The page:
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Frequently Asked Questions
Why put solar collectors in orbit?

Energy from the sun is 5 times more powerful when collected in orbit than it is by the time it reaches even the brightest desert on Earth. Our atmosphere filters out over 50% of the sunlight it receives, and that doesn’t even factor in the potential for cloud cover. In addition, nighttime darkness greatly reduces the capacity of Earth-based PV systems. The biggest advantage for powersats over earth-based solar power is that powersats receive sunlight 24/7, allowing them to operate at 100% capacity all of the time, receiving over 25 times more power than a ground-based system of the same size.
 
What if space debris collides with it?

Collision with space junk is unlikely for a number of reasons. First, PowerSat reside in a geosynchronous orbit which is much higher than the low earth orbit debris band. Second, the surface area of the powersat is thin-film solar cells. Thus, a piece of space junk would go right through the thin film and would affect only a fraction of the output of that module, as there are many solar cells within a module. We could conceivably lose a module if a piece of junk collided with the core control system for that module, but the output of one module is only 1/300th the output of the entire satellite and can be easily replaced.
 
How does the receiving station work?

The power beam is received by a large antenna array on the ground. This array consists of widely-spaced poles with cables stretched between them, supporting small, inexpensive antenna modules. The land beneath the receiver remains suitable for range or agriculture. The received power is conditioned, and then placed on the existing grid, ready to service customers.
 
What is the cost of building and launching this system?

The capital cost of a PowerSat is dependent on several factors, including the total power to be delivered to the grid and transportation costs to low earth orbit. PowerSat Corporation estimates roughly $3-4 Billion for a 2,500 megawatt plant. This compares favorably with a large hydro project or a nuclear power plant of the same capacity.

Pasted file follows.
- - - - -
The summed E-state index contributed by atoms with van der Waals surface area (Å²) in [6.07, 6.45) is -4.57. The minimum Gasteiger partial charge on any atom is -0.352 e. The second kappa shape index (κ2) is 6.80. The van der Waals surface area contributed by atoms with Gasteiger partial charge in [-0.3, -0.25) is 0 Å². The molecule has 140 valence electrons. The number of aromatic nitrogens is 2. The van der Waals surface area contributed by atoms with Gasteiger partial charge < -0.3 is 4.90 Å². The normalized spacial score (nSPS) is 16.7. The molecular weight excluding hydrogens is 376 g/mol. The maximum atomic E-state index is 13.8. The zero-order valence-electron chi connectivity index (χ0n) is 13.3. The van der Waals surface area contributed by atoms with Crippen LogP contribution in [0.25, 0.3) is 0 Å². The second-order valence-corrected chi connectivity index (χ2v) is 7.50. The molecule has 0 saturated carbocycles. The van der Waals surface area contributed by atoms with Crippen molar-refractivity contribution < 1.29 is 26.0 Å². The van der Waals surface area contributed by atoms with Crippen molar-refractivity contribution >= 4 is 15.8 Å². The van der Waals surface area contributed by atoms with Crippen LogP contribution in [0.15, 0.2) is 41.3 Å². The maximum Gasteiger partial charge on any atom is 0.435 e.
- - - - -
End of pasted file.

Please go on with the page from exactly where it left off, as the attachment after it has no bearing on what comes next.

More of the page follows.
Is it Safe? Is there any concern about radiation from the beams? Can you stand in the beam?

The powersat energy beam is incredibly safe and secure. Overall, the radio frequency radiation in the beam has less of an effect than an ordinary cell phone. The beams are directed only at the receiving stations and do not pass through the collectors. It is physically improbable that a human would be exposed to the path of the beam, as it would require being above the receiving stations, which are elevated 25 feet above the ground. Airplanes are able to safely cross the path of the beam without any kind of problem because the beam bounces off of the aluminum of the plane. Today, thousands of communication satellites, GPS and DirectTV transmit energy from space. Powersats utilize similiar technology.
 
What is your timeline for getting to commercial power
transmission?


PowerSat is anticipating being able to transmit power to commercial customers in 10-12 years.
 
Is this technology feasible? What makes it ready for development
today?


The advances in technology have made materials lighter and cheaper, making it economically viable to utilize powersats for baseload generation. A key enabling technology has been the development of thin-film solar cells which dramatically reduce the weight of the satellite. We also have a patented technology in the works to decrease launch cost. As well, the drive for carbon free renewable baseload power has now made powersats a viable economic alternative.
 
 
What do all these acronyms mean?

Many over the past 30 years have tried to brand and re-brand the concept of beamed energy from solar power in space. Here are a few acronyms, with their meanings.
SSP – Space Solar Power
SBSP – Space Based Solar Power
SPS – Solar Power Satellite
PS – Power Satellite (PowerSat)
SPSS – Solar Powered Satellite System
 
How long do they last?

The lifecycle of a powersat is approximately 30 years. Over that time period, the modules lose about 18-20% of their total generation capacity. However, because the powersat is made up of smaller modular solar panels, when certain modules begin to lose efficiency, it is easy to send new ones up to replace them, without a significant cost investment.
 
How do you get the satellites up into space?

Launching a powersat is very similar to launching a communications satellite, and uses the same technology and equipment. Where PowerSat’s satellites differ is in the way they travel from low earth orbit (LEO) to geosynchronous earth orbit (GEO). Unlike any other satellite, PowerSat satellites use electrical thrusters instead of chemical propulsion to move between LEO and GEO, thus decreasing the total weight of the system by 67% and the cost of launch by roughly $1 billion for a 2,500 MW power station. The base structure is inflatable – sent it up in a tight package, and then blown up to full size.
 
Can it be turned into a weapon? Is it vulnerable to attacks?

No. The energy transmitted from the Powersat is benign. The radio frequency of the transmission is too diffuse to be considered harmful to biota according to research. Being based in space, a powersat is much less vulnerable than other parts of our energy infrastructure.
 
Is the powersat’s transmission ability affected at all by Earth’s
shadow?


Because the PowerSat orbits much higher than Low Earth Orbital satellites, PowerSat is only affected by the earth's shadow for very brief periods during the fall and spring equinox.